Some Things Can’t Be Fixed


The majority of experienced and successful dog trainers will heartily agree that the E-collar is the greatest training aid yet invented. Over 40 years ago, the forward thinking folks who owned Tri-Tronics/Garmin started marketing this wonderful gadget, and this company has never stopped trying to improve their products. Every improvement I’ve seen them make in all these years has made their E-collars even closer to perfect for the jobs it is so good at. Maybe it would be better to say jobs the E-collar is helpful at because what also has to be in good working order for this product to get the great results it’s capable of is the important question of whose hand is holding the transmitter.

Knowledge, experience, and good old fashioned dog savvy are very helpful aids to the person and product getting the best results possible. But the really great news is that even if you’re not a pro trainer, you can quickly and easily learn to properly use an E-collar to greatly help or solve about 90 percent of the problems or issues your dogs have.

It is simply amazing how long the list is of faulty dog thinking or behaviors that we can tweak or eliminate with a bit of careful planning mixed with sensible use of the magic button. The magic button operates the magic necklace hanging on the dog, and that in turn quickly activates his or her decision to make sincere efforts to change their ways.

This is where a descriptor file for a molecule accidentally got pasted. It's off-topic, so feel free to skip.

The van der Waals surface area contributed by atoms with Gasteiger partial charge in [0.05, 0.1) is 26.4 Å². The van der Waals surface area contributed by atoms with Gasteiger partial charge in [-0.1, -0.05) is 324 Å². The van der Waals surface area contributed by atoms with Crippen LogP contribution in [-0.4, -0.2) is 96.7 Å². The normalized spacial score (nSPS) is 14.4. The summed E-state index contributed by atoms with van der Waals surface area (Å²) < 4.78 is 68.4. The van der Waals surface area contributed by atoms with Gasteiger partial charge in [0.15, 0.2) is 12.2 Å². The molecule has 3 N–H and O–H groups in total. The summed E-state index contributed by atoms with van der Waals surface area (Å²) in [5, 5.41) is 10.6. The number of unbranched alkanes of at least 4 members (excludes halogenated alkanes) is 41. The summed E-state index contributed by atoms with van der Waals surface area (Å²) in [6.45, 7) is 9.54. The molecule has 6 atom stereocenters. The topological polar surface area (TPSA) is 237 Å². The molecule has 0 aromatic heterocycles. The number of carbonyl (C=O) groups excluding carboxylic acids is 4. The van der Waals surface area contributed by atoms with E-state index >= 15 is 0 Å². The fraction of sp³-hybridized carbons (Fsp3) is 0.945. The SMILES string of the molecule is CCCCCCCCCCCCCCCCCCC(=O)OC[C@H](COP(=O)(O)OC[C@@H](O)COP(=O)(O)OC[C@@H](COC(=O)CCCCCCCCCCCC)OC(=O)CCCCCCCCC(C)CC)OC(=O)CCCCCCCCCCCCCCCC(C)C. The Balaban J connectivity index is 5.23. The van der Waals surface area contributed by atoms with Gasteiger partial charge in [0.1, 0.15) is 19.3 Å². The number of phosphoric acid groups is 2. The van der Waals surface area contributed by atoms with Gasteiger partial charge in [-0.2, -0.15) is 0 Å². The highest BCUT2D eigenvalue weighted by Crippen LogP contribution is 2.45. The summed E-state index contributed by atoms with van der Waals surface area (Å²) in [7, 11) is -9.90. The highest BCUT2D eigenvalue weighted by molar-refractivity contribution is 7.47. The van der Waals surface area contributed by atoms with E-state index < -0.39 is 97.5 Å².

When considering all the different types of dogs in the world, the list of ways E-collars can help various folks with various dogs is extremely long. In the hundreds!

It’s my experience that most folks (including many experienced trainers) don’t yet fully realize how much good they can accomplish by gently and sensibly using their E-collar for more big and little issues than they ever thought possible.

I’ll sum up this segment of my thoughts by stressing to you to always try to think like your dog. No matter what the problem is that you wish to correct, don’t give up without a fight. In other words, try some type of logical strategy before giving up or feeling the situation is hopeless. Ninety percent of the time there is a way, if there is a will. Ninety percent . . . that’s pretty darn good!

There is, however, another side to this coin that we hardly ever talk about or see addressed. I’m frequently reminded of this because some people are under the mistaken impression that I know everything about dogs and can fix every incorrect trait, habit, behavior, lack of talent, or rebellious idea they have. The reason we can fix only 90 percent of problems is that in probably every type of dog sport or job, there are possibly 10 percent of issues that we just can’t do much about. But I don’t want you jumping to a conclusion now and say, “Well the problem Rover has right now is probably in that 10 percent so I’ll just accept it, or do my best to ignore it even though it’s kind of driving me crazy.” No, the number I wish you to remember first is the 90 percent. Ninety-percent of unhelpful behaviors can be helped.

However, we do all have to acknowledge there are occasions when a problem is such an inborn trait or inherited attitude that we are licked on that one. We should always think positive and be very gung-ho, but at the same time a piece of our mind must also know our limitations, or maybe more correctly the limitations Rover was born with.

I’m not experienced with every type of dog activity, but I’m quite experienced with several types of hunting dogs. For example purposes, I’ll explain a few things about treeing dogs that I don’t believe we can change or cure no matter how much we may want to, or how much that one fault keeps an otherwise dandy young prospect from being the next superstar.